The Most Ironic Songs From the 2015 NFL Draft
It's a good thing for these players that professional success isn't measured by musical taste.
Jameis Winston, the number one pick in the NFL Draft
The NFL draft is a high-pressure environment. There’s the pressure of sitting in a room (or at home) and waiting to figure out where you’ll be living and playing for the next few years. There’s the pressure of figuring out the perfect outfit. And of course, there’s the pressure of not acting like a complete buffoon when you walk on stage and shake the commissioner’s hand. But all of those pressures are trivial compared to the insanely difficult decision of figuring out what song to walk out to. This is it. It’s make or break. Do you play it safe with a classic, or flex on the rest of your draft class with a topical banger?
At the 2015 draft there were some good songs, some decent songs, and some Dom Kennedy songs being played at Chicago’s Auditorium Theatre. In honor of this blessed time, we decided to take a look at some of the more ironic choices athletes have picked as their song.
Todd Gurley: Young Thug - “Check”
In case you need a primer on Todd Gurley, he’s the running back who was suspended for allegedly accepting payments for autographed memorabilia. Breaking a prehistoric NCAA rule was a huge risk for a player of Gurley’s stature, and because of that, one would assume that he wasn’t exactly swimming in cash. The whole point of “Check” is for Young Thug to show off how much more money he has than you. In the past, we’ve mused that there might be, like, a million dollars cash on the floor of the house in the video. Gurley reportedly accepted a few thousand dollars for his autograph. Thugger already made that much in the time you took reading that sentence.
Cameron Erving: Rich Homie Quan - “Flex”
On the surface level, you have to admire Cameron Erving’s choice. Rich Homie Quan’s desire to never stop going in is a great thing to channel on draft day. Unfortunately, if there’s one team where going in, goes to die, it’s the Cleveland Browns. Just ask Johnny Manziel. The Browns have been awful since they last made the playoffs in 2002, and the drought doesn’t look like it’s ending anytime soon. The situation is the complete antithesis to the happy-go-lucky bundle of joy that is Rich Homie Quan in “Flex.” Cleveland Cavaliers’ guard J.R. Smith even attributed his strong play to the fact that he can’t party in that town. Watch the video. Can you see any of this happening to Erving in Cleveland? Quan’s floral jacket alone flexes more than Erving ever could on the Browns.
Dante Fowler: Chief Keef – “Finally Rich”
Chief Keef uses “Finally Rich” to prove that his mindset hasn’t changed just because his financial situation has. Despite making it as a rapper, Sosa wants you to know that everything is still the same, “I know I’m finally rich / But ain’t a damn thang gonna change / Me and my boys still bang / We’ll clap a nigga up no range.” In other words, it’s the exact opposite of the NFL. Now that Dante Fowler is in the pros, literally everything is going to change. He’s an NFL player and every little decision he makes on and off the field will be examined, discussed, and live forever on social media. Speaking of social media, another thing that stands out is Fowler’s overall thirst regarding Drake and OVO. His Instagram account is even called 6ixxg.o.d.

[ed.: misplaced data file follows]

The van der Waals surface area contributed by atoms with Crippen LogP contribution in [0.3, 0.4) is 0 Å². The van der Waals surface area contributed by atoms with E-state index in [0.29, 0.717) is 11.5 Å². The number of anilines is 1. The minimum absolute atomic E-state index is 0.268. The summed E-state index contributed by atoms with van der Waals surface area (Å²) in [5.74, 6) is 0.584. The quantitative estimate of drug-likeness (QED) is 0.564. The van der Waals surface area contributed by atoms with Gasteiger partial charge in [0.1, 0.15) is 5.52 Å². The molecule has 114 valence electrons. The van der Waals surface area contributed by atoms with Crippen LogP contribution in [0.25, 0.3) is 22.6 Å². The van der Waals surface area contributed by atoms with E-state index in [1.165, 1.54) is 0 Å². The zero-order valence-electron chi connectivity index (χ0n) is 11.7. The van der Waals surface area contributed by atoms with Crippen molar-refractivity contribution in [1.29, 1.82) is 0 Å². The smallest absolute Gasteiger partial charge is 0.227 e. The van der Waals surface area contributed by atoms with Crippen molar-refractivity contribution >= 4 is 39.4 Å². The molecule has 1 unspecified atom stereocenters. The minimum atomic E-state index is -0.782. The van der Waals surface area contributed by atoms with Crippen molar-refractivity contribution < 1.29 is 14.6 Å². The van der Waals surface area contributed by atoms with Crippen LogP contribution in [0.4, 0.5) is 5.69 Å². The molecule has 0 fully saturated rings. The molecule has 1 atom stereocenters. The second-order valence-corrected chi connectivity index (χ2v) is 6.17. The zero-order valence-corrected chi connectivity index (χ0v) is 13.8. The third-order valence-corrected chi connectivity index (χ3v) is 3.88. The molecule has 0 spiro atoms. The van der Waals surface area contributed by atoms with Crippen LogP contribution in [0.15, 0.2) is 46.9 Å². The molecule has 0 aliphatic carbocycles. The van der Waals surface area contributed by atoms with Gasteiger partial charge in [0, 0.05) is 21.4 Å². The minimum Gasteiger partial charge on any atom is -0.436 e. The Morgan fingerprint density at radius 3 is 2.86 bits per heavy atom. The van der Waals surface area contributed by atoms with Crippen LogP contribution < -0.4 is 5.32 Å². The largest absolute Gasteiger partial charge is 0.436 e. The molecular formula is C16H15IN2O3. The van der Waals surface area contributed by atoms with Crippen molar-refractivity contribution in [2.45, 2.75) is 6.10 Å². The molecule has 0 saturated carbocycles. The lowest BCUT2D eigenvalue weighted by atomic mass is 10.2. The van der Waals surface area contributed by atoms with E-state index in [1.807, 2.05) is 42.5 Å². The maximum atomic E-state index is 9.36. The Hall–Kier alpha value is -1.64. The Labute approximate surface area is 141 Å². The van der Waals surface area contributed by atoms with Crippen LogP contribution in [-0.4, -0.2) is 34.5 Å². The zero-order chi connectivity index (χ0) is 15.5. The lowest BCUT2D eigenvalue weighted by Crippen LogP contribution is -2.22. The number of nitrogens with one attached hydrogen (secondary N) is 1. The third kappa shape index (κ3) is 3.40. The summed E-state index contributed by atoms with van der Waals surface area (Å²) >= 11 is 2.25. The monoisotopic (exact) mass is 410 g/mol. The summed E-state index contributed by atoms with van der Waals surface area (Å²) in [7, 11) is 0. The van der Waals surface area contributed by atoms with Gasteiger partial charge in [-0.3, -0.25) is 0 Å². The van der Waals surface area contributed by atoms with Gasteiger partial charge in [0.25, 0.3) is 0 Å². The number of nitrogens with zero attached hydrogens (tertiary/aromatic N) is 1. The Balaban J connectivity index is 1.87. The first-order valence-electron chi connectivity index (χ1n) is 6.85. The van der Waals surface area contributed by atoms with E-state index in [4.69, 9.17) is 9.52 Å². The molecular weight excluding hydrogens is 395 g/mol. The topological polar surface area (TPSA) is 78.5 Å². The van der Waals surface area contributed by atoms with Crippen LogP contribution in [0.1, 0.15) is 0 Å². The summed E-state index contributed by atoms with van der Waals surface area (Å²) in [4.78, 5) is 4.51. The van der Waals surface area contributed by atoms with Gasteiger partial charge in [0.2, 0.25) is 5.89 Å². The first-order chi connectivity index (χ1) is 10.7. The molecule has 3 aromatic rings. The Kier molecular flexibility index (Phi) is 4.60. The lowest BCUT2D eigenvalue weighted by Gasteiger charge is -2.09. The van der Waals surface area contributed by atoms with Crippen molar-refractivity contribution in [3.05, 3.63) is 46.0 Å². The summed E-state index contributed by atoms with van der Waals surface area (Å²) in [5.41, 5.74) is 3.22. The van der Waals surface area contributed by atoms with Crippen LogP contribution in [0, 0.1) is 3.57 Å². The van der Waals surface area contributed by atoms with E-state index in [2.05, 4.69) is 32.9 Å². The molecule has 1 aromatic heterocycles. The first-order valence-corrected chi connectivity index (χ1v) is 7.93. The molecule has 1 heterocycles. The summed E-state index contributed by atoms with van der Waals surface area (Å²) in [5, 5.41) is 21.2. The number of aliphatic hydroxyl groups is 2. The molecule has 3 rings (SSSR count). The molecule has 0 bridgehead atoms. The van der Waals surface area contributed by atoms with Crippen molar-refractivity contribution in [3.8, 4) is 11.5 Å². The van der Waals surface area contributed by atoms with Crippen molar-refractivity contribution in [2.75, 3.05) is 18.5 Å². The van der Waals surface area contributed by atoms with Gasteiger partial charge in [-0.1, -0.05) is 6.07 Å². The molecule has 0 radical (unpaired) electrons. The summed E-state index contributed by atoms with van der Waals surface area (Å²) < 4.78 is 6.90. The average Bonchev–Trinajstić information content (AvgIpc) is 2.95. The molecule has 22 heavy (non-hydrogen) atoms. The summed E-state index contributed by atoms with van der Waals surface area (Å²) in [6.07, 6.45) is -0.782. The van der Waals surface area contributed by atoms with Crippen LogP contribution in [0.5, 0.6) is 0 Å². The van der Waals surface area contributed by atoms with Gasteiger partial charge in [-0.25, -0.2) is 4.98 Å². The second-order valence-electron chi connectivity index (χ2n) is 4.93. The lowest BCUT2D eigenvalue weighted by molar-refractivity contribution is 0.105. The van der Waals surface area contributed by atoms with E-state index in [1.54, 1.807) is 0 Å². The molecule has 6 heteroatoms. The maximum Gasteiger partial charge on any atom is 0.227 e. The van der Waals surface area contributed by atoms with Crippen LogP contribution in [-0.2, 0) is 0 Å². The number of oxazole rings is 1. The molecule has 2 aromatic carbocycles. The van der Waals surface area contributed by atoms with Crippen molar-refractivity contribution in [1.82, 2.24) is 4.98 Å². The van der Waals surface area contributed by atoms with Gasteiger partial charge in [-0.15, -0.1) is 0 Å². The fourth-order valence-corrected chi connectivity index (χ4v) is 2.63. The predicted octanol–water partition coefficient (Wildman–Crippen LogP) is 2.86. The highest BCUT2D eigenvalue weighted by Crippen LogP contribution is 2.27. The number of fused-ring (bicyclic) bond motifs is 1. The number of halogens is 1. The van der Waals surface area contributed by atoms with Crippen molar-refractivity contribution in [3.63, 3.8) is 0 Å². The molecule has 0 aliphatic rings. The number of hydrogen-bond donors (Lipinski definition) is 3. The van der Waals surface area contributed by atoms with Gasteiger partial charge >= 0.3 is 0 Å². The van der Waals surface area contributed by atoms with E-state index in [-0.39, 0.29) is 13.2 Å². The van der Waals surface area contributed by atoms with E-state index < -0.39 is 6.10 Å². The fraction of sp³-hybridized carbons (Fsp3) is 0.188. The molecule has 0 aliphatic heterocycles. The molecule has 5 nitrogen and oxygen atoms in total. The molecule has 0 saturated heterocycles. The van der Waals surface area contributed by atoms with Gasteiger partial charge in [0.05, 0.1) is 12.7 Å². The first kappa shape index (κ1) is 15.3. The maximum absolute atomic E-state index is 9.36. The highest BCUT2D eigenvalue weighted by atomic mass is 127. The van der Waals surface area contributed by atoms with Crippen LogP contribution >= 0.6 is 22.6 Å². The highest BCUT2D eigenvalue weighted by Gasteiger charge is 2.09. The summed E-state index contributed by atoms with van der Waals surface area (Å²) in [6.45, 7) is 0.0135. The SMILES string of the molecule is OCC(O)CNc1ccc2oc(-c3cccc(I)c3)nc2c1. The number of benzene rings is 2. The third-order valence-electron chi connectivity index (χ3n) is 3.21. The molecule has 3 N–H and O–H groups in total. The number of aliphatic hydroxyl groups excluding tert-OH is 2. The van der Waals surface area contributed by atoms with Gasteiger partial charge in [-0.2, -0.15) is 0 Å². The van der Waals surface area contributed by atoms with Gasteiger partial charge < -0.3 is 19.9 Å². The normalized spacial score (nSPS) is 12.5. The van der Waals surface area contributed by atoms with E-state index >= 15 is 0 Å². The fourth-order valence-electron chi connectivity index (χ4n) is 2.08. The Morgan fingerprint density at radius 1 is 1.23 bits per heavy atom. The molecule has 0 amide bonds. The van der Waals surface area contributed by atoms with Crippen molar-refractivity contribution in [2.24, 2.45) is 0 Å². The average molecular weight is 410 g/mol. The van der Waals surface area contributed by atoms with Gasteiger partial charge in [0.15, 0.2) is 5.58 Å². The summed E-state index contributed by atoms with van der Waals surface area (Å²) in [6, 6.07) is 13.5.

I’m not an expert at science and stuff, but maybe coming out to iLoveMakonnen or PARTYNEXTDOOR would put you on OVO’s radar more than the final song on Chief Keef’s only studio album. It’s a damn shame because his draft outfit wouldn’t look too out of place in the next OVO Store collection.
Kevin White: Fabolous feat. French Montana – “Ball Drop”
Kevin White is a fine player. He killed it at the combine and vaulted himself into the top ten. He might even end up being the best receiver from this draft. One thing White certainly doesn’t lack is confidence. Fabolous and French Montana hack into the Times Square screens in the music video for “Ball Drop,” a song choice that embodies confidence. Unfortunately, confidence can sometimes lead to some bad decisions. I don’t care if this song is about New Year’s Eve. It’s called ‘Ball Drop.’ He’s plays football—a game in which dropping the ball is the one thing you shouldn’t do. That’s indefensible.
Leonard Williams: Dom Kennedy feat. Kendrick Lamar – “We Ball”
Ah, Leonard Williams. This is a classic case in which the music—particularly the artist—doesn’t fit the player at all. Williams was generally seen as the top prospect in the draft, and he came out to Dom Kennedy. This is like if the top prospect in a draft came out to Dom Kennedy. Sure Dom Kennedy has his merits, but he’s not going anywhere near the Top 6 of a hypothetical rapper draft. For someone whose talents deserved the music equivalent of filet mignon, it’s unfathomable why Williams settled for gas station taquitos. Unfortunately, in the world of once-in-a-lifetime walk up songs, there are no do-overs.